e.g, Wake up with an alarm, make your bed, wash your face, have a coffee and then start your day

4. Read. Go to a bookstore, buy yourself a book you'd want to read the crap out of and then actually read it. Maybe do it every night before bed, or every morning after breakfast. But definitely read. It helps relax you and actually forces you to stop thinking about everything else in your life and just focus on the words on the page.

5. Develop them hobbies/do fun activities. Can be on your own or with someone else.
e.g, I'm talking writing, painting, gardening, baking/cooking, ~mixology~, building stuff with your bare hands like a stool or a table, go all Pinterest and revamp some old furniture, sketch things, play instruments, fold up a tonne of origami, COLOURING IN BOOKS — hobbies and leisurely activities are seriously underrated by us crazy youth. But they're therapeutic and they're fun and they're something that falls outside the "Eat, Work, Sleep, Repeat" scenario, that a lot of us fall into in the middle of the year when summer is over and uni or work is in full chaos.

6. Say yes to social invites, but know when to say no. 2015 was a big year for me in terms of meeting a whole new bunch of people — through work, through sports, through uni. I was so excited to have access to all these new groups of people, but it also came at a time when my self confidence wasn't all too high. This sort of resulted in me avoiding social gatherings with people I didn't know super super well and that were slightly out of my comfort zone. I wasn't confident enough in myself to put myself out there or try something new or do something new. Even if I knew a handful of people attending an event I'd be scared to go in case I was left alone and I'd look like ~a lonely fool~. In reality, it probably would've been fine and a whole lot of fun. I was like that for the better part of 2015, but towards the end I decided to just push myself to go to something. And I did. And it wasn't bad at all, in fact, it was really fun and just what I needed. That gave me a little boost of confidence, and it made me feel like I could do it again, and again, and again, and everything would be fine. So if there's any advice I can give from living through that weird socially anxious period, it would be to say yes to things or evaluate the reasons why you aren't saying yes. If you're not saying yes because you're sick, or you're tired after a hectic week and/or you need to have some alone time, then go for it. Have your Netflix and pizza in bed. Do you. If you're not saying yes because you "can't be bothered" or "I'll just go next time" or you're worried you won't know anyone, SAY YES AND GO. You'll probably be pleasantly surprised. If you say no, you'll fall into a rut and you'll get used to just not going to things, for reasons that aren't that clear/don't even make that much sense. So know when to say no and when to say yes. Social interaction is important, but self-reflection and alone time is too, so keep that balanced.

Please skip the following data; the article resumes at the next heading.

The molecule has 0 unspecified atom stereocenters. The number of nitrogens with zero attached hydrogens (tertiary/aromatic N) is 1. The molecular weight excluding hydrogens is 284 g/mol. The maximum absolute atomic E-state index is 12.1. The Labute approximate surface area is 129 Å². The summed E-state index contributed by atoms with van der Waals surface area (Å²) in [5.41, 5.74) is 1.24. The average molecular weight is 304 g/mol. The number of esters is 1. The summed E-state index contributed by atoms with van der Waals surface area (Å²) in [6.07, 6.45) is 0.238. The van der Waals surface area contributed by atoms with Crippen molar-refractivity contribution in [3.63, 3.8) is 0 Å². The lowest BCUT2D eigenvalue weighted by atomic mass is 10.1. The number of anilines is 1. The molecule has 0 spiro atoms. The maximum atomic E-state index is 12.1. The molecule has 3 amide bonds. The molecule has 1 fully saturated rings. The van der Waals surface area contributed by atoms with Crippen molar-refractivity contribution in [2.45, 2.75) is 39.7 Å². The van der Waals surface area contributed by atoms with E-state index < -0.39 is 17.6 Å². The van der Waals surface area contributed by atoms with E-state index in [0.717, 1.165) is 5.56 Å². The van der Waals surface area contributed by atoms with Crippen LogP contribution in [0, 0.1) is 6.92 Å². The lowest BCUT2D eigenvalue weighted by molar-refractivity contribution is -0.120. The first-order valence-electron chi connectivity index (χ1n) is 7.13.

7. Lastly, and this somewhat ties in with my above advice, I gift you the golden midnight rule: If you're out somewhere and your night isn't getting good vibes by midnight... Go home and go to bed. Midnight is the great decider for me. If the night is going good, then definitely stay after midnight, but if the night is going poorly, don't wait too long after midnight. It's probably not going to get any better. Same goes with changing venues. Do it before midnight or don't do it at all. You know when your night is a 10/10 and everyone is loving life, and as it gets super late and the night feels like it's drawing to a close, someone pipes up and says, "Hey guys let's kick on!!! We should go to ___ !!!", don't do it. End the night on a  high note. A new venue means figuring out how to get there, getting there, getting used to a whole new atmosphere and trying to get back to the pumped up feelings you had earlier, but lost in the scramble to change venues. So midnight rule.

That pretty much wraps it up. I myself am by no means an expert on any of the above advice, and I am still trying to get better at taking my own advice, but I did do these things and they did work/help/were good things. So give them a go, they worked for me, and maybe they'll be good for you too.

I did also want to give a quick honourable mention to Sydney's great coffee for getting me through the year, but also, since this post is all about advice, if you're taking your coffee to go, maybe plan ahead for toilet options. And don't drive for 45 minutes after consuming your long black either. It's going to be a shit time.

// Margot Ana

Tuesday, September 29, 2015

Breaking News: Supermarket Claims Another Victim